Treatment of Sjogren Syndrome
Best hospitals and doctors for sjogren syndrome treatment abroad
Due to the difficulties associated with the organization of treatment in Turkey, Switzerland, South Korea and India, we are not currently processing requests to these regions.
If you are interested in treatment in Germany, please leave a request and our specialists will contact you as soon as possible.
Cost for treatment
Department of Hematology, Oncology, Palliative Care, Rheumatology and Infectology
Department of Hematology, Oncology, Adult and Pediatric Rheumatology
Department of Hematology, Oncology, Hemostaseology, Rheumatology and Infectology
Department of Nephrology, Rheumatology, Osteology and Endocrinology
Department of Nephrology, Rheumatology, Endocrinology and Kidney Transplantation
Department of Gastroenterology, Hematology, Oncology, Hepatology, Infectology, Rheumatology and Clinical Immunology
Department of Oncology, Hematology, Rheumatology and Immunoncology
Department of Nephrology, Rheumatology, Endocrinology and Diabetology
Department of Orthopedics and Traumatology
Department of Infectology and Rheumatology
Department of General Internal Medicine, Nephrology, Hypertensiology and Rheumatology
Department of Rheumatology
Department of Nephrology and Rheumatology
Department of Rheumatology
Department of Oncology, Hematology, Clinical Immunology and Rheumatology
Sjogren's syndrome is a disorder of the immune system, whereas a person experiences dryness in his/her eyes and mouth. In most cases, Sjogren's syndrome develops as a secondary condition to rheumatoid arthritis or lupus, which are also diseases of the immune system. Sjogren's syndrome develops because moisture-secreting glands responsible for moisturizing mouth and the eyes are affected. As a result, a person experiences decreased production of saliva and tears, vital for proper moisturizing of mouth and eyes, respectively.
According to Mayo Clinic, this condition is more common in people over the age of 40. Also, it is more common among women. In Sjogren's syndrome, a person may feel itching and burning in the eyes. The feeling could also be described as gritting and sensation similar to that when sand gets into an eye. A person may also find it difficult to swallow properly. In some cases, it may be difficult to talk for long period of time because of an excessive dryness in the mouth.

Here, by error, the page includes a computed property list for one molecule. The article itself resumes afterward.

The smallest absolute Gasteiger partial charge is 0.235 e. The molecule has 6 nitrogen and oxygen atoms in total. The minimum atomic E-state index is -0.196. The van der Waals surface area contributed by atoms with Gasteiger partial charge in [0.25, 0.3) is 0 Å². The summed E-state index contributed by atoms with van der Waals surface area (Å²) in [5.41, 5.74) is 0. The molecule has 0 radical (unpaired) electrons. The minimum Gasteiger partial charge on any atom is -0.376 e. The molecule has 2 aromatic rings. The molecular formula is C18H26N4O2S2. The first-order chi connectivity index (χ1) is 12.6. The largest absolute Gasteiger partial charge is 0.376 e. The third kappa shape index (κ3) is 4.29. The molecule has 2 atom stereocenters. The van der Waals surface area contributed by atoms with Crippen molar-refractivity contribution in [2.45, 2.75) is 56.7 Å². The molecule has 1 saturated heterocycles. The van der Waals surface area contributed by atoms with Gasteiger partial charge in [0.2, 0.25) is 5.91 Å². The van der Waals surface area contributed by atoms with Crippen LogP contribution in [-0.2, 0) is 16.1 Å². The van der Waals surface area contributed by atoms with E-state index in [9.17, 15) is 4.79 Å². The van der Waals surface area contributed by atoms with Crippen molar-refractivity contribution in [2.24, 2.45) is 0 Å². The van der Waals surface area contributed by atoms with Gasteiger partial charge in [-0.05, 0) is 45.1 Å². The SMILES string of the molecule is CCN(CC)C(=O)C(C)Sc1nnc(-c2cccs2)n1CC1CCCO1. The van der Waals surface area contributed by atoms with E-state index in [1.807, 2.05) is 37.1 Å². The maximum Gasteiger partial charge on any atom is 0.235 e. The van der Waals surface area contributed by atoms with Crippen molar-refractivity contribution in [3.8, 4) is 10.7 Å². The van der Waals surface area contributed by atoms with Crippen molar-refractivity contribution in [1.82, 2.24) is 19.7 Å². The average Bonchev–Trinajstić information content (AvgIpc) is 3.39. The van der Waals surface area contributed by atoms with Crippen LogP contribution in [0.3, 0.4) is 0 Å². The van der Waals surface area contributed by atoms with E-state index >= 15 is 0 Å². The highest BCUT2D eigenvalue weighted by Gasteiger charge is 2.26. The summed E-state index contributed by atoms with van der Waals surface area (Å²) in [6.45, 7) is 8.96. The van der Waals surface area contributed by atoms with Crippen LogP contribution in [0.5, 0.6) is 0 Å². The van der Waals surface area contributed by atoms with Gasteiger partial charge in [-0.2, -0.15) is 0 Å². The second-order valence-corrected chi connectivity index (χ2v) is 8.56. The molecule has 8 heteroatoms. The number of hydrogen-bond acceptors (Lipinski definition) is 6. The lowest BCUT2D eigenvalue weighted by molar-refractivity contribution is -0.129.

In some cases, a person may also experience dryness of the skin, especially around the area of eyes and mouth. In rare cases, a vaginal dryness can also develop. Dry cough can be another manifestation of Sjogren's syndrome. Overall, the exact cause of Sjogren's syndrome has not been identified as this is an autoimmune disease. Having the rheumatoid disease put a person in risk, but this does not mean that he/she will necessary develop Sjogren's syndrome.
- Itching in the eyes
- Dryness in the mouth
- Pain during swallowing
- Frequent ulcers in the mouth
- Excessive thirst
- During a general examination, a doctor will examine the eyes of a patient and also his/her mouth to determine if there is dryness. A doctor may perform Schirmer tear test, which can determine if production of tears is normal.
- Imaging tests, such as sialogram, are primary used to determine if salivary glands produce the saliva normally.
- A lip biopsy is used to determine if there is an inflammation of the salivary glands of the lip which is an indicator of Sjogren's syndrome.
- A blood test is used to determine if there are antibodies common for patients with Sjogren's syndrome.
- Conservative treatment uses prescription of the drugs, which can increase the production of saliva and tears and thus reduce the dryness or even eliminate it completely. In some cases, patients are prescribed immunosuppressants to reduce the response from the immune system.